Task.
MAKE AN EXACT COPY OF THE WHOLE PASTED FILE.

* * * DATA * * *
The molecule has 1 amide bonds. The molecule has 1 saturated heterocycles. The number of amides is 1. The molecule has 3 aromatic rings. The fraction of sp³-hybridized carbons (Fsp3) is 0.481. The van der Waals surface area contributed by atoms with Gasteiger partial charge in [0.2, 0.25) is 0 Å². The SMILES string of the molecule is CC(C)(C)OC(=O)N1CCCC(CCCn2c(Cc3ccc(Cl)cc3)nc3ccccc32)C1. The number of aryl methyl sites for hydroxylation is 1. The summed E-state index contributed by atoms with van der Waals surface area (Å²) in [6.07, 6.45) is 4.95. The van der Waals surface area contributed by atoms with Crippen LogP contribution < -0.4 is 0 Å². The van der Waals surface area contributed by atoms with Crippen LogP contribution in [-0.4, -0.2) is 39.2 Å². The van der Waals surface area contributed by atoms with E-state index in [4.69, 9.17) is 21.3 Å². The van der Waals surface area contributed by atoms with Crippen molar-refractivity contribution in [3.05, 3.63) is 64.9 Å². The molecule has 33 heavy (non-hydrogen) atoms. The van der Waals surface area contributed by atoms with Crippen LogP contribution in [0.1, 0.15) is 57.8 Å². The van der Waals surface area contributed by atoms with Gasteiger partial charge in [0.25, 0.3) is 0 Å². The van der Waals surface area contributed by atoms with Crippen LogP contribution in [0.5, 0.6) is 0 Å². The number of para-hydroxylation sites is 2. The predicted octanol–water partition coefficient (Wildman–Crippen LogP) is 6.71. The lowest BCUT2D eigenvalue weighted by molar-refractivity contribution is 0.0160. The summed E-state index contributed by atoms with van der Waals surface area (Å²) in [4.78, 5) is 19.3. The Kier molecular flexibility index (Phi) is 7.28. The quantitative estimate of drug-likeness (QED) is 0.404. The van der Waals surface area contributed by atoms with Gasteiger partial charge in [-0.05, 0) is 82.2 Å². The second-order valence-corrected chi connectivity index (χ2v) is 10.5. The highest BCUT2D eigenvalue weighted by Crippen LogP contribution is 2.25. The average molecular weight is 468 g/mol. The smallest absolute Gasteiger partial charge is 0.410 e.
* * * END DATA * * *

The molecule has 1 amide bonds. The molecule has 1 saturated heterocycles. The number of amides is 1. The molecule has 3 aromatic rings. The fraction of sp³-hybridized carbons (Fsp3) is 0.481. The van der Waals surface area contributed by atoms with Gasteiger partial charge in [0.2, 0.25) is 0 Å². The SMILES string of the molecule is CC(C)(C)OC(=O)N1CCCC(CCCn2c(Cc3ccc(Cl)cc3)nc3ccccc32)C1. The number of aryl methyl sites for hydroxylation is 1. The summed E-state index contributed by atoms with van der Waals surface area (Å²) in [6.07, 6.45) is 4.95. The van der Waals surface area contributed by atoms with Crippen LogP contribution < -0.4 is 0 Å². The van der Waals surface area contributed by atoms with Crippen LogP contribution in [-0.4, -0.2) is 39.2 Å². The van der Waals surface area contributed by atoms with E-state index in [4.69, 9.17) is 21.3 Å². The van der Waals surface area contributed by atoms with Crippen molar-refractivity contribution in [3.05, 3.63) is 64.9 Å². The molecule has 33 heavy (non-hydrogen) atoms. The van der Waals surface area contributed by atoms with Crippen LogP contribution in [0.1, 0.15) is 57.8 Å². The van der Waals surface area contributed by atoms with Gasteiger partial charge in [0.25, 0.3) is 0 Å². The van der Waals surface area contributed by atoms with Crippen LogP contribution in [0.5, 0.6) is 0 Å². The number of para-hydroxylation sites is 2. The predicted octanol–water partition coefficient (Wildman–Crippen LogP) is 6.71. The lowest BCUT2D eigenvalue weighted by molar-refractivity contribution is 0.0160. The summed E-state index contributed by atoms with van der Waals surface area (Å²) in [4.78, 5) is 19.3. The Kier molecular flexibility index (Phi) is 7.28. The quantitative estimate of drug-likeness (QED) is 0.404. The van der Waals surface area contributed by atoms with Gasteiger partial charge in [-0.05, 0) is 82.2 Å². The second-order valence-corrected chi connectivity index (χ2v) is 10.5. The highest BCUT2D eigenvalue weighted by Crippen LogP contribution is 2.25. The average molecular weight is 468 g/mol. The smallest absolute Gasteiger partial charge is 0.410 e.